IB Study Guide 1: Communities and Ecosystems
Communities and Ecosystems (Core)
5. 1. 1
Define species, habitat, population, community, ecosystem, and ecology.
Species – A species is a group of organisms with similar characteristics, which can interbreed and produce viable, fertile offspring.
Habitat – A habitat is the environment in which a species normally lives or the location of a living organism.
Population – A population is a group of organisms of the same species, who live in the same area at the same time.
Community – A community is a group of populations living together and interacting with each other in an area.
Ecosystem – An ecosystem is a community and its abiotic environment.
Ecology – Ecology is the study of relationships in ecosystems – both relationships between organisms and between organisms and their environment. 5. 1. 2
Distinguish between autotroph and heterotroph.
Autotrophs are organisms that synthesize their own organic molecules (food) from simple inorganic substances. More commonly known as producers, autotrophs make their own food. In most communities these producers create their own food through the process of photosynthesis. Meanwhile heterotrophs are organisms that obtain organic molecules (food) from other organisms. There are three different types of heterotrophs. The heterotrophs are represented by the consumers in a community, and can be found on the top of the food chain with the tertiary consumers. 5. 1. 3
Distinguish between consumers, detrivores, and saprotrophs. There are three types of heterotrophs including consumers, detrivores, and saprotrophs. Consumers are organisms that ingest organic matter that is living or recently killed. Consumers are also split into three categories: primary, secondary, and tertiary consumers. Primary consumers directly ingest producers. Secondary consumers consume primary consumers as well as producers. Tertiary consumers are at the top of the food web and can consume any other consumers or producers. Detrivores ingest dead organic matter. And saprotrophs live on or in dead organic matter, secreting enzymes into it and absorbing the products of digestion. 5. 1. 4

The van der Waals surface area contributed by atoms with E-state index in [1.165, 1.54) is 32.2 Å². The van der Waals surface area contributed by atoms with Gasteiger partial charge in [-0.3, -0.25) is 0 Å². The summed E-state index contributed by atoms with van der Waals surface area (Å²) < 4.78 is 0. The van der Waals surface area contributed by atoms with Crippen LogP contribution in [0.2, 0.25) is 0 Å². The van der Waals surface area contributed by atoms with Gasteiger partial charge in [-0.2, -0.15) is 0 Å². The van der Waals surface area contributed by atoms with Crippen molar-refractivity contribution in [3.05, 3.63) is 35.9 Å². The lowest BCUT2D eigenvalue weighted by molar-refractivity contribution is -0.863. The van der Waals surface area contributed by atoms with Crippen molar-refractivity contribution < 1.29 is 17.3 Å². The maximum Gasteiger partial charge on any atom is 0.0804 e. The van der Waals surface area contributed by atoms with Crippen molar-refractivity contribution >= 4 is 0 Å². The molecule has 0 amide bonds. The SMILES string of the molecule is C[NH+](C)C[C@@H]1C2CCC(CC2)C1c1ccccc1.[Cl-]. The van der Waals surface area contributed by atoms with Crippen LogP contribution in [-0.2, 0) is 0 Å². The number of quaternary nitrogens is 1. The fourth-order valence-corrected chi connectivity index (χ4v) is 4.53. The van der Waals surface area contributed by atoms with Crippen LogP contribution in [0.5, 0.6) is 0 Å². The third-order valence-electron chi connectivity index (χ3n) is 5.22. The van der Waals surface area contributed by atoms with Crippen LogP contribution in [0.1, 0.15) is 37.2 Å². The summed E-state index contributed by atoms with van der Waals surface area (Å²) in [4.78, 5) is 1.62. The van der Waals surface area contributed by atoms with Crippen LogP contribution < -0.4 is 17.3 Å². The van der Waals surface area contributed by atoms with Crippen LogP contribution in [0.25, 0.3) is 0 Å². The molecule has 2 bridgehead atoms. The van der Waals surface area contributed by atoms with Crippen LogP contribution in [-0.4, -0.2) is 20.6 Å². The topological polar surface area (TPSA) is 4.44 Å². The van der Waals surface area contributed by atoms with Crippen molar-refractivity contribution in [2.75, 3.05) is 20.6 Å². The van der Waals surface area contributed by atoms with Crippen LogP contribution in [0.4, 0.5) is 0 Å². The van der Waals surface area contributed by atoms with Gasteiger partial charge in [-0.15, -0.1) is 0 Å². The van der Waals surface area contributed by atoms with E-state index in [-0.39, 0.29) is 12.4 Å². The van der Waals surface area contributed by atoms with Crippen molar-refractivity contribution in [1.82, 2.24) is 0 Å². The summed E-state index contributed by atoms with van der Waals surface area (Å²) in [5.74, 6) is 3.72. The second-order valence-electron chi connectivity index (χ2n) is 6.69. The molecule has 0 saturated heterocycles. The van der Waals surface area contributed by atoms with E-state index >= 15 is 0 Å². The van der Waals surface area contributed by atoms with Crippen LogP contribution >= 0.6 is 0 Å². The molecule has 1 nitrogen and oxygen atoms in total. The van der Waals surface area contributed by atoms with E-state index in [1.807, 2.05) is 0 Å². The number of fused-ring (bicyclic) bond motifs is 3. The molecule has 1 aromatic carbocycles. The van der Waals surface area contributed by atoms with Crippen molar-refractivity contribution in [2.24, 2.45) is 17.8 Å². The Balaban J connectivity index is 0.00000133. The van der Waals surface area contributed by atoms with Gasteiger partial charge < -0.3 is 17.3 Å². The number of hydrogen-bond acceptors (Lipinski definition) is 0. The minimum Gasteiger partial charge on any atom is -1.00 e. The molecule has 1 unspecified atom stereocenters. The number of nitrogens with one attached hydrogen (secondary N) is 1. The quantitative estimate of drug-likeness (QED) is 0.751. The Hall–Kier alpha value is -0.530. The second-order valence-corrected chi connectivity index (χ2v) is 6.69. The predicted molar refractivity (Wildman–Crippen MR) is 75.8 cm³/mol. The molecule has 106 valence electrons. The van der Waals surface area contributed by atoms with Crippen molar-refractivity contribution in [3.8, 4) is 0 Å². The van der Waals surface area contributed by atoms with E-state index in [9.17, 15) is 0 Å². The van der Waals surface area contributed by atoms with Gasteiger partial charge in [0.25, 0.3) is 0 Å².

Describe what is meant by food chain, giving three examples, each with at least three linkages (four organisms).
A food chain is visual representation of sequences of trophic relationships, where each member in the sequence feeds on the previous one. Trophic relationships are very important – where one population of organism feeds on another population. Example: Producer Primary consumer Secondary consumer Tertiary consumer
5. 1. 5
Describe what is meant by a food web.
A food web is a diagram of all the feeding relationships in a community. The arrows indicate the direction of flow of energy. 5. 1. 6
Define trophic level.
Trophic level – The trophic level of an organism is its position in the food chain. Examples of this are producers, primary consumers, secondary consumers, and tertiary consumers. 5. 1. 7
Deduce the trophic level of an organism in a food chain or food web.
Photosynthetic organisms including plants, or all autotrophs, are producers in a food web. Primary consumers are organisms that eat only the producers. Secondary consumers then eat the primary consumers. And in turn the tertiary consumers eat the secondary consumers. 5. 1. 8
Construct a food web containing up to 10 organisms, using appropriate information.
5. 1. 9
State that light is the initial energy source in all communities.
In almost all communities the producers make organic matter through the process of photosynthesis. This making light is the initial energy source for the whole community. Producers convert light energy into the chemical energy of sugars and other organic compounds 5. 1. 10 Explain the energy flow in a food chain.
Sunlight gives energy in organic matter to producers through the process of...
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